Centre-right coalition (Italy)

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Centre-right coalition
Coalizione di centrodestra
Leaders Silvio Berlusconi
Giorgia Meloni
Matteo Salvini
Political position Centre-right
Colours Blue
Chamber of Deputies
125 / 630
(2013)
Senate
117 / 315
(2013)
European Parliament
21 / 73
(2014)
Regional Government
3 / 20

Centre-right coalition (Italian: Coalizione di centrodestra) refers to a political alliance of political parties in Italy, which contested the 2008 and the 2013 general elections under the leadership of Silvio Berlusconi, three-times Prime Minister of Italy.

In the 1994 general election the centre-right ran with two coalitions, the Pole of Freedoms in northern Italy and the Pole of Good Government in southern Italy.[1] In 1996, after the leaving of Northern League, the centre-right coalition, in occasion of the 1996 general election, assumed the new name of Pole for Freedoms. In 2000 with the return of the Lega Nord to the centre-right, the coalition reformed as the House of Freedoms which existed until 2008.[2] Since 2008 (when The People of Freedom was formed), the coalition has not had official names.

Currently, after the schism between Berlusconi and Northern League's leader Salvini during the events of the 2016 Rome municipal election, the coalition is active only in some cities and regions.


1994 general election[edit]

The Pole of Freedoms ran only in Northern Italy and it was composed of the following parties:

Party Ideology Leader
Forza Italia (FI) Liberal conservatism Silvio Berlusconi
Northern League (LN) Regionalism Umberto Bossi
Christian Democratic Centre (CCD) Christian democracy Pier Ferdinando Casini
Union of the Centre (UdC) Liberalism Raffaele Costa

The Pole of Good Government ran instead only in Southern Italy and it was composed of the following parties:

Party Ideology Leader
Forza Italia (FI) Liberal conservatism Silvio Berlusconi
National Alliance (AN) National conservatism Gianfranco Fini
Christian Democratic Centre (CCD) Christian democracy Pier Ferdinando Casini
Union of the Centre (UdC) Liberalism Raffaele Costa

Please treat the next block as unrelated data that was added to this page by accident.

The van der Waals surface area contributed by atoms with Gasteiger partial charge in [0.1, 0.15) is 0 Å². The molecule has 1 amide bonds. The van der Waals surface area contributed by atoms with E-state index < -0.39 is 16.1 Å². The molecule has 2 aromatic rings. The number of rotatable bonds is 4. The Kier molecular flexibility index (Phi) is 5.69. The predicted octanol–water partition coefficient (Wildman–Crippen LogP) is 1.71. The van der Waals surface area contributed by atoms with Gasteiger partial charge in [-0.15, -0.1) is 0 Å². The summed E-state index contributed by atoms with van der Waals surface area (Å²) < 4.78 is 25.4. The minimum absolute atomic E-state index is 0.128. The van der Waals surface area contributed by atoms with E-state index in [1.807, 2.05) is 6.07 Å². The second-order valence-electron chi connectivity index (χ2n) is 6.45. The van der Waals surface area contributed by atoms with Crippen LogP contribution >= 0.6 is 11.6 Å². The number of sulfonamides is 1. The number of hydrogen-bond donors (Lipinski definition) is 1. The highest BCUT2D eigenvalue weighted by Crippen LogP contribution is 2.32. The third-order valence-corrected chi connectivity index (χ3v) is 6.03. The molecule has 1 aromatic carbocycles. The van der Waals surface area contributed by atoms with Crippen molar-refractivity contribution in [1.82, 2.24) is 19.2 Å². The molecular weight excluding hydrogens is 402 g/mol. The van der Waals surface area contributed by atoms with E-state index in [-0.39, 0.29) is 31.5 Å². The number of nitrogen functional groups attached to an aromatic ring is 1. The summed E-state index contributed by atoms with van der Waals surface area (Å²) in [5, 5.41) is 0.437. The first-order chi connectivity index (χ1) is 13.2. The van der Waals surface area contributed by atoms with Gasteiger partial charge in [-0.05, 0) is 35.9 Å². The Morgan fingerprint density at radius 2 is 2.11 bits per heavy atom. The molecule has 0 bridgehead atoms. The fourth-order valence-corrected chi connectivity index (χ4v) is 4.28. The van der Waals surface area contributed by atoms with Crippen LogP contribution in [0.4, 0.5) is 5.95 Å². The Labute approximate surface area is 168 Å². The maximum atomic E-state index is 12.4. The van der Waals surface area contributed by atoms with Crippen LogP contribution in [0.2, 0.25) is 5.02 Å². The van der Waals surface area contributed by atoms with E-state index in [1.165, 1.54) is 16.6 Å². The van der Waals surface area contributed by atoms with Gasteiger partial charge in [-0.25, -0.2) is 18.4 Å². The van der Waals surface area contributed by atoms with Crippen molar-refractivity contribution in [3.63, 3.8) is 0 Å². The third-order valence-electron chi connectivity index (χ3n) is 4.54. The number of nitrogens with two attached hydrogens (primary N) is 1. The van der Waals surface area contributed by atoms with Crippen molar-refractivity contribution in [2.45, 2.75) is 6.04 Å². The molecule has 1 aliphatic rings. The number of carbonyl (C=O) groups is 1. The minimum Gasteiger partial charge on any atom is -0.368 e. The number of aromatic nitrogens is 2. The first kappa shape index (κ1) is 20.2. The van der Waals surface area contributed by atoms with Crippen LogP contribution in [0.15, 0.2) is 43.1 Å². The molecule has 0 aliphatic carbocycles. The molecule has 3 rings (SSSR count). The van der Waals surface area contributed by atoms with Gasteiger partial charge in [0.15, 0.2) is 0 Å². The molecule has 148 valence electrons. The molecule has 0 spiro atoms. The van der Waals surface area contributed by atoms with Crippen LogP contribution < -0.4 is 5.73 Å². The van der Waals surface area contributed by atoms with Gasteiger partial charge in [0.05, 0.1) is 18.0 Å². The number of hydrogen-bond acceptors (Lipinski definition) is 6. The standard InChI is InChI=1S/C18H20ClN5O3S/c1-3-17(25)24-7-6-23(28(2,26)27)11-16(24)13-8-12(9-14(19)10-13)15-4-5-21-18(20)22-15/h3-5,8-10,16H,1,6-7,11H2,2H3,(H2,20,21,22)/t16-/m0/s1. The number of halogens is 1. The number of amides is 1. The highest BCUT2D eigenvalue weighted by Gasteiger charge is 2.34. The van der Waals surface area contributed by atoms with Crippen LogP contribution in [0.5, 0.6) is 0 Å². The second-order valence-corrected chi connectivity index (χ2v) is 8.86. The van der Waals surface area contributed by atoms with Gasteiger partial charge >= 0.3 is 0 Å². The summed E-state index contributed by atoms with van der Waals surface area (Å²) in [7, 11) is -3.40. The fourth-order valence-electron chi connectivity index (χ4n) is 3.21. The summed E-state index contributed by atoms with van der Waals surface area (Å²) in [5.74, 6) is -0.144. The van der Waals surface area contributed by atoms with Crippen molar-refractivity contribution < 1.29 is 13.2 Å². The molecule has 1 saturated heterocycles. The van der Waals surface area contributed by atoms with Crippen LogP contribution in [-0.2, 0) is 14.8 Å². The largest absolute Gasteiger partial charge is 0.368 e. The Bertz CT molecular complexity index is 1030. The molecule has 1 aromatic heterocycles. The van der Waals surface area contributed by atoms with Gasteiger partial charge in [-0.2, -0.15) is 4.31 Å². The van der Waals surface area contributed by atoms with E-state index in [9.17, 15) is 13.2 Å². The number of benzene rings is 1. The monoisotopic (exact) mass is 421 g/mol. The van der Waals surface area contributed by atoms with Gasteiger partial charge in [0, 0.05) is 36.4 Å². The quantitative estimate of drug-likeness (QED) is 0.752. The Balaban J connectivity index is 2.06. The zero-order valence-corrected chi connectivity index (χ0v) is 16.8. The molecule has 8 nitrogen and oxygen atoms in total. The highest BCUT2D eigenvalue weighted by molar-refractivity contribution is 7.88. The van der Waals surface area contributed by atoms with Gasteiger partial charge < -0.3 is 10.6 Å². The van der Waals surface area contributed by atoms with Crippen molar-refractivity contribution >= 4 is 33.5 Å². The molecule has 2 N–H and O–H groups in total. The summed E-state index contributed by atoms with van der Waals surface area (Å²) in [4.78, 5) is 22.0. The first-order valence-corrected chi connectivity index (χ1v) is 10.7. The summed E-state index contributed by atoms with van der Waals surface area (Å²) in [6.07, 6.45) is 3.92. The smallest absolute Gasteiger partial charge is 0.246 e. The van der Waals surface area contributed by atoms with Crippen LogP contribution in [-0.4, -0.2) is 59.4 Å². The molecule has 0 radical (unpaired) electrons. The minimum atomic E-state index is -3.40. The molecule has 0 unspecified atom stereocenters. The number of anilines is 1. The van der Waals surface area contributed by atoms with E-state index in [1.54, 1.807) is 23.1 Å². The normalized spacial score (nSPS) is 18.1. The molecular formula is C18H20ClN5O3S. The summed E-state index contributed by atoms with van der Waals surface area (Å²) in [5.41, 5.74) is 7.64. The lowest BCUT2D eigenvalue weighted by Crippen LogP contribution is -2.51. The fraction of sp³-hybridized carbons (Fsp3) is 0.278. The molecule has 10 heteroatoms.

Liberal Democratic Pole (PLD) Liberalism Adriano Teso
Pannella List (LP) Liberalism Marco Pannella

1996 general election[edit]

The Pole for Freedoms was composed of the following parties:

Party Ideology Leader
Forza Italia (FI) Liberal conservatism Silvio Berlusconi
National Alliance (AN) National conservatism Gianfranco Fini
Christian Democratic Centre (CCD) Christian democracy Pier Ferdinando Casini
United Christian Democrats (CDU) Christian democracy Rocco Buttiglione
Pannella–Sgarbi List Liberalism Marco Pannella

2001 general election[edit]

On the occasion of the 2001 general election a new coalition was formed, the House of Freedoms. It was composed of following parties:

Party Ideology Leader
Forza Italia (FI) Liberal conservatism Silvio Berlusconi
National Alliance (AN) Conservatism Gianfranco Fini
Northern League (LN) Regionalism Umberto Bossi
Christian Democratic Centre (CCD) Christian democracy Pier Ferdinando Casini
United Christian Democrats (CDU) Christian democracy Rocco Buttiglione
Socialist Party–New PSI (NPSI) Social democracy Gianni De Michelis
Italian Republican Party (PRI) Liberalism Giorgio La Malfa

2006 general election[edit]

The House of Freedoms ran also for the 2006 general election and it was composed of the following parties:

Party Ideology Leader
Forza Italia (FI) Liberal conservatism Silvio Berlusconi
National Alliance (AN) Conservatism Gianfranco Fini
Northern League (LN) Regionalism Umberto Bossi
Union of Christian and Centre Democrats (UCD) Christian democracy Pier Ferdinando Casini
Christian Democracy for the Autonomies (CDA) Christian democracy Gianfranco Rotondi
Socialist Party–New PSI (NPSI) Social democracy Gianni De Michelis